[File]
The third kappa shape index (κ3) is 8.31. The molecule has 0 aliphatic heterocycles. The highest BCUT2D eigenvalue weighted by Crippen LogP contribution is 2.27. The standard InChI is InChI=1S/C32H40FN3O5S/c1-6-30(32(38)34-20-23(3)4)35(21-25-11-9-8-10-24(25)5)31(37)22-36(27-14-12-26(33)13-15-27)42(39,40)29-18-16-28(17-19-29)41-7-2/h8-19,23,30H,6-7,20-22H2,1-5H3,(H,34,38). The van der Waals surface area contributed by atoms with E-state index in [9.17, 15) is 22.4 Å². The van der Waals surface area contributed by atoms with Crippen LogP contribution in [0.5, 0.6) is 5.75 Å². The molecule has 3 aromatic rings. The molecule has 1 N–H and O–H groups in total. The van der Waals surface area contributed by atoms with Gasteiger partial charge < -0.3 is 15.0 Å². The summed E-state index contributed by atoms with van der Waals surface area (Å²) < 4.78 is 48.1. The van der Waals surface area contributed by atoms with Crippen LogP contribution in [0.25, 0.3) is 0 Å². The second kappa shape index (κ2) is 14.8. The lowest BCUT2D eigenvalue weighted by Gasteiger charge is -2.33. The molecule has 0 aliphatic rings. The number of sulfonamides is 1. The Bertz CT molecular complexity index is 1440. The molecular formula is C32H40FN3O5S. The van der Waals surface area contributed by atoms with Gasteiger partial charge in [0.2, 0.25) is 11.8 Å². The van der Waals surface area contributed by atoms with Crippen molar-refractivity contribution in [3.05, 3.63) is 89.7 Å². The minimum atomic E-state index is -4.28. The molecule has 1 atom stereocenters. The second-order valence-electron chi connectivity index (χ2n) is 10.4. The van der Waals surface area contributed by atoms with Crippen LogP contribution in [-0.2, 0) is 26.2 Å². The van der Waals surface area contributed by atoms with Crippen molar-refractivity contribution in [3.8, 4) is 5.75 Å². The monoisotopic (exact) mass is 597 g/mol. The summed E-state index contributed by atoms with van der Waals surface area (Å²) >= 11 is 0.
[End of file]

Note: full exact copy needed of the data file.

The third kappa shape index (κ3) is 8.31. The molecule has 0 aliphatic heterocycles. The highest BCUT2D eigenvalue weighted by Crippen LogP contribution is 2.27. The standard InChI is InChI=1S/C32H40FN3O5S/c1-6-30(32(38)34-20-23(3)4)35(21-25-11-9-8-10-24(25)5)31(37)22-36(27-14-12-26(33)13-15-27)42(39,40)29-18-16-28(17-19-29)41-7-2/h8-19,23,30H,6-7,20-22H2,1-5H3,(H,34,38). The van der Waals surface area contributed by atoms with E-state index in [9.17, 15) is 22.4 Å². The van der Waals surface area contributed by atoms with Crippen LogP contribution in [0.5, 0.6) is 5.75 Å². The molecule has 3 aromatic rings. The molecule has 1 N–H and O–H groups in total. The van der Waals surface area contributed by atoms with Gasteiger partial charge < -0.3 is 15.0 Å². The summed E-state index contributed by atoms with van der Waals surface area (Å²) < 4.78 is 48.1. The van der Waals surface area contributed by atoms with Crippen LogP contribution in [0.25, 0.3) is 0 Å². The second kappa shape index (κ2) is 14.8. The lowest BCUT2D eigenvalue weighted by Gasteiger charge is -2.33. The molecule has 0 aliphatic rings. The number of sulfonamides is 1. The Bertz CT molecular complexity index is 1440. The molecular formula is C32H40FN3O5S. The van der Waals surface area contributed by atoms with Gasteiger partial charge in [0.2, 0.25) is 11.8 Å². The van der Waals surface area contributed by atoms with Crippen molar-refractivity contribution in [3.05, 3.63) is 89.7 Å². The minimum atomic E-state index is -4.28. The molecule has 1 atom stereocenters. The second-order valence-electron chi connectivity index (χ2n) is 10.4. The van der Waals surface area contributed by atoms with Crippen LogP contribution in [-0.2, 0) is 26.2 Å². The van der Waals surface area contributed by atoms with Crippen molar-refractivity contribution in [3.8, 4) is 5.75 Å². The monoisotopic (exact) mass is 597 g/mol. The summed E-state index contributed by atoms with van der Waals surface area (Å²) >= 11 is 0.